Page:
Sunday, 27 April 2014

Demon Gaze

I was quite surprised to find out that NIS American decided to bring Demon Gaze to the West. While there's a great love for the JRPG in the West, first-person Japanese dungeon crawlers never quite took off, and always remained a generally niche market. Plus, while that might be enough to avoid bringing Demon Gaze to the Western market, it's also a sequel to a game that was never released outside of Japan. So it goes without saying that the odds were against it, but with Sony doing their best to beef up the catalogue the PS Vita, Demon Gaze has made it to our shores. However, while the fact that we're able to play it is indeed a success story, the big question remains; is it any good? Read on...

Developed by Experience Inc. and out now for PS Vita, Demon Gaze puts the player in the role of Oz, a young man who has the ability to seal demons. Oz is a Demon Gazer, and as Peter Parker was once told, “with great power comes great responsibility”. Oz must battle ten rogue demons and prevent to the awakening of the most powerful demon, Sol. Over the course of the game Oz must work together with a team of various other characters, until the final epic encounter with Sol.

Demon Gaze is a first-person dungeon crawler. However, before you crack into the heart of the game you'll first need to create your character. Customization is rather linear, but that's forgivable, as you never quite see your character much anyway. Regardless, creating your character covers options in the form of gender, race, voice and class. Once that's all chosen you'll be thrust into the world, which, aside from the central hub for the player to relax in, consists of dungeons, dungeons and even more dungeons! But you aren't expected to take out the ten rogue demons alone as, while at the local Inn, the player can create four team members to tag along in your adventure. Once again you'll need to use the character creation screen, but creating these characters is arguably even harder than before, as you'll need to find a balance between the classes you're forming your team with. For instance, five archers will lead to your team unable to use close ranged attacks, while a team full of Paladins is basically suicide. A steady, evenhanded selection of classes is the key. Also, while at the Inn the player can buy weapons, items, chat to the various vendors and, of course, accept new quests.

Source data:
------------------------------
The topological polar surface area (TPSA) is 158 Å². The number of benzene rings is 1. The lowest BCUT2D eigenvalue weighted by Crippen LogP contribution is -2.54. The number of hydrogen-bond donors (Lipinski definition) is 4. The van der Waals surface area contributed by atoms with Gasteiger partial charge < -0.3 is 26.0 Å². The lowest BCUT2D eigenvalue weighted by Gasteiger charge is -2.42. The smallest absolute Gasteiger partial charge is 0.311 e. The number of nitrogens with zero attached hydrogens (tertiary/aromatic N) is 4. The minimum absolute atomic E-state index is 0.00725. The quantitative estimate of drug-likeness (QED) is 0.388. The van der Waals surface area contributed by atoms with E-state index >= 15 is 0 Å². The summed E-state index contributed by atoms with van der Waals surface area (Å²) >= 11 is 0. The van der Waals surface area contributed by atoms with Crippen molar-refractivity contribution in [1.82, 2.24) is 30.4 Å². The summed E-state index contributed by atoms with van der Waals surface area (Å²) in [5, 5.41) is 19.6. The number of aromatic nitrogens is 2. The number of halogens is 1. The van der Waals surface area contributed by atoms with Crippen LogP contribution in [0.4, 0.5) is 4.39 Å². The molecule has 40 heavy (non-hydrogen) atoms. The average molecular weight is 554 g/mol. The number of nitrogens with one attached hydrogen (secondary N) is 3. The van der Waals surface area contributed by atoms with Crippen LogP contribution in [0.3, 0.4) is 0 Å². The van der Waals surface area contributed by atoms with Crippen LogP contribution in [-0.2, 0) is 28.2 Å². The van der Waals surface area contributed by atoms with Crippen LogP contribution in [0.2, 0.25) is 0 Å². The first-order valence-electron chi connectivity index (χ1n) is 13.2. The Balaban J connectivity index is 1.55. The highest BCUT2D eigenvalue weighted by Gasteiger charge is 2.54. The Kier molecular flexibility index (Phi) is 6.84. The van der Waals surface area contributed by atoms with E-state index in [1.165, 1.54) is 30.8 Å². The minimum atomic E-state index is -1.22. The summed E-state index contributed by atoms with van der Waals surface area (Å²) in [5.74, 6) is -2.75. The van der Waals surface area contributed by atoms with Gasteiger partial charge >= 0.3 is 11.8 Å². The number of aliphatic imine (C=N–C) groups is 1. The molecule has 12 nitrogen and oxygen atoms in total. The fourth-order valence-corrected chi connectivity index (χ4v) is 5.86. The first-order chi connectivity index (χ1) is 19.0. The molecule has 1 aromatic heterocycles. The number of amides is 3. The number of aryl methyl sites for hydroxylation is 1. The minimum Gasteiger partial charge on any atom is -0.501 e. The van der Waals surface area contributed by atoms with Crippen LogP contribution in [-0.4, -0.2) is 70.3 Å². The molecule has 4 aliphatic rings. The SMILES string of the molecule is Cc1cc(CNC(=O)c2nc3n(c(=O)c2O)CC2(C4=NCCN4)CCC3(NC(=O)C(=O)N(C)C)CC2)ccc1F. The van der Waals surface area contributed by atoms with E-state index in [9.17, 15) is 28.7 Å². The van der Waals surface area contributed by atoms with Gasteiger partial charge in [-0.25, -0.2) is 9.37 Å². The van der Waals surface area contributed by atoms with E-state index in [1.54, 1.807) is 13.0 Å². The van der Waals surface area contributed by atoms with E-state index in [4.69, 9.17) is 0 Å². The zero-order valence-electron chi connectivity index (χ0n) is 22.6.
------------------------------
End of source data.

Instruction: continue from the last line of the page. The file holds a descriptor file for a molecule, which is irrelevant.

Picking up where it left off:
After gearing up at the Inn, The world of Mythrid consists of six major areas, each looking largely unique due to a very diverse visual design. The game's main focus is on grinding and finding loot, both of which are plentiful. Through countless random battles the player needs to build up their team in order to then go up against the ten rogue demons. Battles are fun, if a little repetitive and tedious at times. That said, if random battles, grinding and finding loot is your thing, Demon Gaze does a great job at nailing this for the portable market. Due to the up close and personal perspective of gameplay, visually Demon Gaze is pretty impressive, and though the PS Vita is capable of far, far more, the visuals do keep gameplay feeling fresh. For instance, the exotic locations, great enemy designs and rich, vibrant player characters breath life into the game, especially during times where it's teetering on the edge of the tedium. Though the mix of 3D and 2D graphics is a little jarring at times, Demon Gaze successfully builds both an interesting and exciting looking world, as if it was plucked from the pages of a Japanese manga.

Overall Demon Gaze isn't for everyone, but if you're into this genre you can't really go wrong. Though it may look somewhat simplistic at first, even painfully so, if Demon Gaze takes your fancy you'll find yourself wrapped up in a world that will sap your time away. Sure, it has its shortcomings, but it's a solid addition to the PS Vita.

Demon Gaze eyes up a 3/5.


Denis Murphy

Demon Gaze at CeX

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